Ethiopian Christmas, known as Genna or Lidet, is celebrated by all Christians. In contrast to Western Christmas that is celebrated on December 25, Ethiopian Christmas lies on January 7. This is because of the unique Ethiopian calendar, derived from the Egyptian Calendar, which creates a 7–8 years difference between the Ethiopian and Gregorian Calendars. This disparity lies in the different date estimations on the Annunciation to the Blessed Virgin Mary that she would conceive by angel Gabriel.
Main ceremonial activities of Genna revolve around local Ethiopian Orthodox churches although Protestants and Catholics also celebrate. Before Christmas, most followers of the Orthodox faith partake a fast, called Tsome Nebiyat or the ‘Fast of the Prophets’ starting from the 25th of November. On the eve of Genna, most people get dressed in a thin white traditional garment called Netela, lined with brightly colored stripes and attend a mass held from 6.00pm until about 3.00am on Christmas Day.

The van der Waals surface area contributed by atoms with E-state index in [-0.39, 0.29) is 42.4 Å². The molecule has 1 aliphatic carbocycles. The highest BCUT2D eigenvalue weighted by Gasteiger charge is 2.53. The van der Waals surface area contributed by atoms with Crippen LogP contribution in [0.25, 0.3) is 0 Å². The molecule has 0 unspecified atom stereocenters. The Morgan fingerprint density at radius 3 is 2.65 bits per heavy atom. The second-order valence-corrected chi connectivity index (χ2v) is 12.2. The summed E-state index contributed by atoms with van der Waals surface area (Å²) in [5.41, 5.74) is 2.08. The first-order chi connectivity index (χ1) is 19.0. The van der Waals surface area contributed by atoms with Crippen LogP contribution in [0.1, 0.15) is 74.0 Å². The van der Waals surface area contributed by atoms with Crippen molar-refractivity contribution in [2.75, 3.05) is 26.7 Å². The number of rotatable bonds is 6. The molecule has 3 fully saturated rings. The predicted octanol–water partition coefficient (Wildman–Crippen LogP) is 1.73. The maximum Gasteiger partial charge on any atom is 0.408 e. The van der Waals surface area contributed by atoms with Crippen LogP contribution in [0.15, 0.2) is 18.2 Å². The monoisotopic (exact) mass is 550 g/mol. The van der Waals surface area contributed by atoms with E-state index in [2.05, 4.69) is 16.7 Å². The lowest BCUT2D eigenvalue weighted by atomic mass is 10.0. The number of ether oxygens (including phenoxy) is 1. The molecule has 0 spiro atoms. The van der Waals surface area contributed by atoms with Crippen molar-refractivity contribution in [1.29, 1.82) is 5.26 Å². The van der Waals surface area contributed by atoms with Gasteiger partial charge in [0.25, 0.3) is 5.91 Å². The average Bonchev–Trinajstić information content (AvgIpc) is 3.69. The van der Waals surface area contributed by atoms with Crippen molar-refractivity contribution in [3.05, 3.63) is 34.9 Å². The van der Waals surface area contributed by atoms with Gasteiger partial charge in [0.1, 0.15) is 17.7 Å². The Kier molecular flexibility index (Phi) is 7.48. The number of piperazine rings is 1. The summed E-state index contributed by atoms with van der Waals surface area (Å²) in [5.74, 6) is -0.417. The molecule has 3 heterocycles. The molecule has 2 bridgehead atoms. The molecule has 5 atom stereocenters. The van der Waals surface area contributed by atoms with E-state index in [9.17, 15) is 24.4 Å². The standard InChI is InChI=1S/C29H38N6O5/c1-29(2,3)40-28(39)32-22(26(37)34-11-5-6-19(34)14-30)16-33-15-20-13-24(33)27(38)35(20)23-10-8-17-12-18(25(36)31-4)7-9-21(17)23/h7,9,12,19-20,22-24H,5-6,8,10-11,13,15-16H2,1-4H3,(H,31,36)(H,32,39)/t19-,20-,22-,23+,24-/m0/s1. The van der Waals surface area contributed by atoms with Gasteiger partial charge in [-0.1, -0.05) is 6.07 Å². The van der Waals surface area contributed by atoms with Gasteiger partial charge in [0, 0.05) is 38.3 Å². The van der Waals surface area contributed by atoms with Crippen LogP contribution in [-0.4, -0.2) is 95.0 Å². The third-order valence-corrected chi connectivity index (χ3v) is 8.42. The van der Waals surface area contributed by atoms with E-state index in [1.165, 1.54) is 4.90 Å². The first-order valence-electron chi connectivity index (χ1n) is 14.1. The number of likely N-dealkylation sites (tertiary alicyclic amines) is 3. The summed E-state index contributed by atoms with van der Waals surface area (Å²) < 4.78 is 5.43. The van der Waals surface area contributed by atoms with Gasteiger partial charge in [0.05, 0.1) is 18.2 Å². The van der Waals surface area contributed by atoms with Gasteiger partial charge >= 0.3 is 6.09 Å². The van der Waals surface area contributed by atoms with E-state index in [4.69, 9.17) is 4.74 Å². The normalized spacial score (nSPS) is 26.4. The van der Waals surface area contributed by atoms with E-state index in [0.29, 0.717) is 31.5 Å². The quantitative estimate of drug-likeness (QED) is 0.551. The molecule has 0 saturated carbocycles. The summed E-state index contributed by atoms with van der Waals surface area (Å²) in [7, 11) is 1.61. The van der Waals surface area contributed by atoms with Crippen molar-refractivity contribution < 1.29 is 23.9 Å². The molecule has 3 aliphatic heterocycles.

The first Christmas meal is often an early breakfast, the champion of the table often being doro wot, a spicy chicken stew. This is followed by the famous Ethiopian coffee ceremony. It is then customary for people to go to friends and relatives to convey greetings and well-wishes. In the afternoon, especially in the rural parts of Ethiopia, young men partake in a traditional sport called Genna or Yegenna chewata, a game somewhat resembling field hockey. This goes in line with the Ethiopian legend stating that when the shepherds were informed of the birth of the Messiah, they expressed their immense joy by using their staffs to break into a spontaneous game. In the past few years, Western cultures have started to appear in Ethiopia, especially in urban parts, with the introduction of Santa and Christmas tree to the holiday.